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Discussion Starter · #1 ·
Hi, I have a 21 Goldwing with Roadsmith conversion, I am trying to decrease my crosswind, do you think if I remove my running board, will that will help. As you can see in my pic, they are large running boards with lots of plastic. I will appreciate your knowledge
 

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Hi, I have a 21 Goldwing with Roadsmith conversion, I am trying to decrease my crosswind, do you think if I remove my running board, will that will help. As you can see in my pic, they are large running boards with lots of plastic. I will appreciate your knowledge
You are joking right?
 

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Maybe it is the way you ask the question that keeps me from understanding. Are you trying to decrease the amount of crosswind you are generating or amount of crosswind that is affecting your trike? Its a trike. That big ol' tail end on a trike has got to be catching lots of wind. I'm sure a trike is is affected by crosswinds like any vehicle but I don't see how you can reduce the effects of them.
Have you been told that the running boards are increasing the effects of the crosswinds you are feeling?
 
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Discussion Starter · #5 ·
Yes it is a trike I am trying anything I can to decrease the crosswind on mine trike. I was told removing the large running boards will resolve this issue (probably 75%). I was asking to other trike members how they decreased the crosswind. Maybe a different non oem windshield. Thank you.
 

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Now I understand.
How difficult would it be to remove the running boards? Maybe try it and see how you like it. Or, ride someone else's Roadsmith trike with that does not have the running boards. Don't all Roadsmith's come with running boards?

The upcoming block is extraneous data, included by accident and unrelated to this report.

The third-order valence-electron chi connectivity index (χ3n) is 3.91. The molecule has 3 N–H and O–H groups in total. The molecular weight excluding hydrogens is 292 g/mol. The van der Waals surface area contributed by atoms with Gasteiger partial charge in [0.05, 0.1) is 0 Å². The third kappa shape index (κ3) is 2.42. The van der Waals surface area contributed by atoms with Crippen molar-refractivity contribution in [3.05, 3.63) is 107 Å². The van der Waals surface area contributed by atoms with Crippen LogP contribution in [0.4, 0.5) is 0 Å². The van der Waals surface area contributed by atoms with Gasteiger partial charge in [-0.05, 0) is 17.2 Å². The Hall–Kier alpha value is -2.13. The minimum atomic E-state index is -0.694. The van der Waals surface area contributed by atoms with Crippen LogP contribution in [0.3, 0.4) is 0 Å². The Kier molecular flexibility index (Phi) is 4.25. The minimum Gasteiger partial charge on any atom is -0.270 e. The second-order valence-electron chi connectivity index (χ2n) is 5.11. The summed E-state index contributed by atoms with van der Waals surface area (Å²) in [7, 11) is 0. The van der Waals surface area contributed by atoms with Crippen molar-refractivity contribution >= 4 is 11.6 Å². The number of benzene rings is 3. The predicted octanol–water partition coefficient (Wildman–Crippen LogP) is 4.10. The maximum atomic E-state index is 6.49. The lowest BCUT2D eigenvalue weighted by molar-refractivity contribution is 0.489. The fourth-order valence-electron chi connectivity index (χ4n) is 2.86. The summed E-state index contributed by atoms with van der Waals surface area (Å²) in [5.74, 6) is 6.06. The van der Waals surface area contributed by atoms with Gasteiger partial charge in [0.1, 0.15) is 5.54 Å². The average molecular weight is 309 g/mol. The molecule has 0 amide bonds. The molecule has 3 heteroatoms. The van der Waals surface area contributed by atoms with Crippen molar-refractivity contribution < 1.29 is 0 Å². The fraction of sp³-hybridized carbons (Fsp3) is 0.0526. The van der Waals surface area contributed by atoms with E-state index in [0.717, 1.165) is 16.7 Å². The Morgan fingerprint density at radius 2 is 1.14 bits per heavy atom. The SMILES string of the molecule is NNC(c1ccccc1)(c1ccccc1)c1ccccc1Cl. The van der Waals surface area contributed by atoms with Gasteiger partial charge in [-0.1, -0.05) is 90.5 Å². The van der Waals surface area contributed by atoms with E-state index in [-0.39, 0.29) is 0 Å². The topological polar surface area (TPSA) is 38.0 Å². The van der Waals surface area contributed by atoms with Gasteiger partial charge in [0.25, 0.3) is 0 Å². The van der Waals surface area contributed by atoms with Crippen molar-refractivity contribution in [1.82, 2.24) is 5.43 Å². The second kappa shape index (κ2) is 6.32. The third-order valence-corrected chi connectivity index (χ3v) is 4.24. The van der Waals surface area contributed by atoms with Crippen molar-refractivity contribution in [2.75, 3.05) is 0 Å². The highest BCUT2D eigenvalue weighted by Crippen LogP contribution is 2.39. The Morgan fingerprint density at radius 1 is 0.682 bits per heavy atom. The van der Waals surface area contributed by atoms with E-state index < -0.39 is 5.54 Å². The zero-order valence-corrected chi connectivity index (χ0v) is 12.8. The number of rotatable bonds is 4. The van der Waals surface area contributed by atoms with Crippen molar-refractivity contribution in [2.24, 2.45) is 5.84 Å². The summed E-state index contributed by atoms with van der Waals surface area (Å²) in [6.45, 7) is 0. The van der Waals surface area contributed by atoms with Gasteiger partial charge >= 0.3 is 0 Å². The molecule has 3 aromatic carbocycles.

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I posted a side photo a couple weeks ago showing my opinion on why the Wing is vulnerable to crosswind issues. There is no gap anywhere for the air to go. On most bikes there is some amount of open areas for wind to vent through, on the Wing not the case. Trike or no Trike, those boards are most likely not the culprit. The bike catches all the wind like a sail. The HD has gaps all around the engine for air to funnel through.
2018-Honda-Gold-Wing-First-Look-Fast-Facts-5.jpg

Screenshot_20210503-175400_Gallery.jpg
 

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Discussion Starter · #8 ·
Now I understand.
How difficult would it be to remove the running boards? Maybe try it and see how you like it. Or, ride someone else's Roadsmith trike with that does not have the running boards. Don't all Roadsmith's come with running boards?
I believe not all Roadsmith comes with running boards. I asked for anyone that experience the same issue I have. I really enjoy my Goldwing, but I will really love this trike when riding in the highway and passing big semi’s. 🤔
 

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Maybe it is the way you ask the question that keeps me from understanding. Are you trying to decrease the amount of crosswind you are generating or amount of crosswind that is affecting your trike? Its a trike. That big ol' tail end on a trike has got to be catching lots of wind. I'm sure a trike is is affected by crosswinds like any vehicle but I don't see how you can reduce the effects of them.